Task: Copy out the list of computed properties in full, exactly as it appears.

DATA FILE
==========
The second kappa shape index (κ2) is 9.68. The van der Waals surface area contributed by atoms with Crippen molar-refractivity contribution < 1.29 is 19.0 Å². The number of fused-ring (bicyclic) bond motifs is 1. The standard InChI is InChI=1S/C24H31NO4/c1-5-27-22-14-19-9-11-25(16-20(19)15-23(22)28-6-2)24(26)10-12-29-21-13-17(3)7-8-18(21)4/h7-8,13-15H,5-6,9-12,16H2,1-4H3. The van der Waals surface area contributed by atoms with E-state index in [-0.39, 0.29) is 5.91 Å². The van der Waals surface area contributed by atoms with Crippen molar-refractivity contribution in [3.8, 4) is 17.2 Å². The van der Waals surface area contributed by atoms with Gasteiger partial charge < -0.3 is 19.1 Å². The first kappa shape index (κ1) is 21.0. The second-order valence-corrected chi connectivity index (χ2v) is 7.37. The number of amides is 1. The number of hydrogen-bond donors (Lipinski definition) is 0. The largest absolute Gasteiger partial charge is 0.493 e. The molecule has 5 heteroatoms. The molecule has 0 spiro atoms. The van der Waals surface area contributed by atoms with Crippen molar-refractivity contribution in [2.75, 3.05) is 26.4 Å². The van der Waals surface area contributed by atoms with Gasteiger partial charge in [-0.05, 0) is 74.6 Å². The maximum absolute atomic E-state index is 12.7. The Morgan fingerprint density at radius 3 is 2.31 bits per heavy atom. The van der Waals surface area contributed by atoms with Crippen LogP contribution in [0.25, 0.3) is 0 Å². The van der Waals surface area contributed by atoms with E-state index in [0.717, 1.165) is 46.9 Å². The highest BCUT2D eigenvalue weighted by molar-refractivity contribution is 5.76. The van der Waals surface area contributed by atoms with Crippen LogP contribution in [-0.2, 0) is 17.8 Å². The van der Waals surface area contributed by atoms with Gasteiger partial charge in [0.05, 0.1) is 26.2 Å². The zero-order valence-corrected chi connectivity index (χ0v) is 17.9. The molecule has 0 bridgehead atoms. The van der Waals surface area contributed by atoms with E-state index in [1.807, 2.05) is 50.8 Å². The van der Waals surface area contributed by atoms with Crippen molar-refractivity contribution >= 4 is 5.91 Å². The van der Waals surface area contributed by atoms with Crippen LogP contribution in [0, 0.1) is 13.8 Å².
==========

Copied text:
The second kappa shape index (κ2) is 9.68. The van der Waals surface area contributed by atoms with Crippen molar-refractivity contribution < 1.29 is 19.0 Å². The number of fused-ring (bicyclic) bond motifs is 1. The standard InChI is InChI=1S/C24H31NO4/c1-5-27-22-14-19-9-11-25(16-20(19)15-23(22)28-6-2)24(26)10-12-29-21-13-17(3)7-8-18(21)4/h7-8,13-15H,5-6,9-12,16H2,1-4H3. The van der Waals surface area contributed by atoms with E-state index in [-0.39, 0.29) is 5.91 Å². The van der Waals surface area contributed by atoms with Crippen molar-refractivity contribution in [3.8, 4) is 17.2 Å². The van der Waals surface area contributed by atoms with Gasteiger partial charge < -0.3 is 19.1 Å². The first kappa shape index (κ1) is 21.0. The second-order valence-corrected chi connectivity index (χ2v) is 7.37. The number of amides is 1. The number of hydrogen-bond donors (Lipinski definition) is 0. The largest absolute Gasteiger partial charge is 0.493 e. The molecule has 5 heteroatoms. The molecule has 0 spiro atoms. The van der Waals surface area contributed by atoms with Crippen molar-refractivity contribution in [2.75, 3.05) is 26.4 Å². The van der Waals surface area contributed by atoms with Gasteiger partial charge in [-0.05, 0) is 74.6 Å². The maximum absolute atomic E-state index is 12.7. The Morgan fingerprint density at radius 3 is 2.31 bits per heavy atom. The van der Waals surface area contributed by atoms with Crippen LogP contribution in [0.25, 0.3) is 0 Å². The van der Waals surface area contributed by atoms with E-state index in [0.717, 1.165) is 46.9 Å². The highest BCUT2D eigenvalue weighted by molar-refractivity contribution is 5.76. The van der Waals surface area contributed by atoms with Crippen LogP contribution in [-0.2, 0) is 17.8 Å². The van der Waals surface area contributed by atoms with Gasteiger partial charge in [0.05, 0.1) is 26.2 Å². The zero-order valence-corrected chi connectivity index (χ0v) is 17.9. The molecule has 0 bridgehead atoms. The van der Waals surface area contributed by atoms with E-state index in [1.807, 2.05) is 50.8 Å². The van der Waals surface area contributed by atoms with Crippen molar-refractivity contribution >= 4 is 5.91 Å². The van der Waals surface area contributed by atoms with Crippen LogP contribution in [0, 0.1) is 13.8 Å².